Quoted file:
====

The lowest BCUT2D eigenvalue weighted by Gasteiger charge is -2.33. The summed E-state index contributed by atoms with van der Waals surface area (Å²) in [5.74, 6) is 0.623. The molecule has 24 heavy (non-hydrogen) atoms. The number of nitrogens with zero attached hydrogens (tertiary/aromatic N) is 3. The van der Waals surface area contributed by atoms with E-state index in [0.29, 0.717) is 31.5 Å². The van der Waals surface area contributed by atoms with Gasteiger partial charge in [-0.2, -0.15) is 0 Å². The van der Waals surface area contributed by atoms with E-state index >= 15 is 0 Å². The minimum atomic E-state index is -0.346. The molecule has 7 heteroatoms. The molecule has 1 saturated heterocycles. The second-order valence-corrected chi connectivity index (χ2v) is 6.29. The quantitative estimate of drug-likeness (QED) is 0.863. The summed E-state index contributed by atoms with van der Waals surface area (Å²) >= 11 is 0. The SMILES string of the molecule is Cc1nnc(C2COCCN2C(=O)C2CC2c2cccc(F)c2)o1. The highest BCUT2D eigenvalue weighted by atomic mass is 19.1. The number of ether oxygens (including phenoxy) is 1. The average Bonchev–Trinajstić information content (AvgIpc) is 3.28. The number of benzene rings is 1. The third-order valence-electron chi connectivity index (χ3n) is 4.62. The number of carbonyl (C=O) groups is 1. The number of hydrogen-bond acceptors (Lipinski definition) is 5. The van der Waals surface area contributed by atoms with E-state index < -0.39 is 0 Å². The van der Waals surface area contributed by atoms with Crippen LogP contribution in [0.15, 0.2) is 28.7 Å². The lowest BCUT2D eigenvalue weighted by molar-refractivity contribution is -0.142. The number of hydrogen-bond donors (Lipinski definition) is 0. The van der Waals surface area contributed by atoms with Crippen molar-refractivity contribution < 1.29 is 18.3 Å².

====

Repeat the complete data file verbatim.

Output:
The lowest BCUT2D eigenvalue weighted by Gasteiger charge is -2.33. The summed E-state index contributed by atoms with van der Waals surface area (Å²) in [5.74, 6) is 0.623. The molecule has 24 heavy (non-hydrogen) atoms. The number of nitrogens with zero attached hydrogens (tertiary/aromatic N) is 3. The van der Waals surface area contributed by atoms with E-state index in [0.29, 0.717) is 31.5 Å². The van der Waals surface area contributed by atoms with Gasteiger partial charge in [-0.2, -0.15) is 0 Å². The van der Waals surface area contributed by atoms with E-state index >= 15 is 0 Å². The minimum atomic E-state index is -0.346. The molecule has 7 heteroatoms. The molecule has 1 saturated heterocycles. The second-order valence-corrected chi connectivity index (χ2v) is 6.29. The quantitative estimate of drug-likeness (QED) is 0.863. The summed E-state index contributed by atoms with van der Waals surface area (Å²) >= 11 is 0. The SMILES string of the molecule is Cc1nnc(C2COCCN2C(=O)C2CC2c2cccc(F)c2)o1. The highest BCUT2D eigenvalue weighted by atomic mass is 19.1. The number of ether oxygens (including phenoxy) is 1. The average Bonchev–Trinajstić information content (AvgIpc) is 3.28. The number of benzene rings is 1. The third-order valence-electron chi connectivity index (χ3n) is 4.62. The number of carbonyl (C=O) groups is 1. The number of hydrogen-bond acceptors (Lipinski definition) is 5. The van der Waals surface area contributed by atoms with E-state index < -0.39 is 0 Å². The van der Waals surface area contributed by atoms with Crippen LogP contribution in [0.15, 0.2) is 28.7 Å². The lowest BCUT2D eigenvalue weighted by molar-refractivity contribution is -0.142. The number of hydrogen-bond donors (Lipinski definition) is 0. The van der Waals surface area contributed by atoms with Crippen molar-refractivity contribution < 1.29 is 18.3 Å².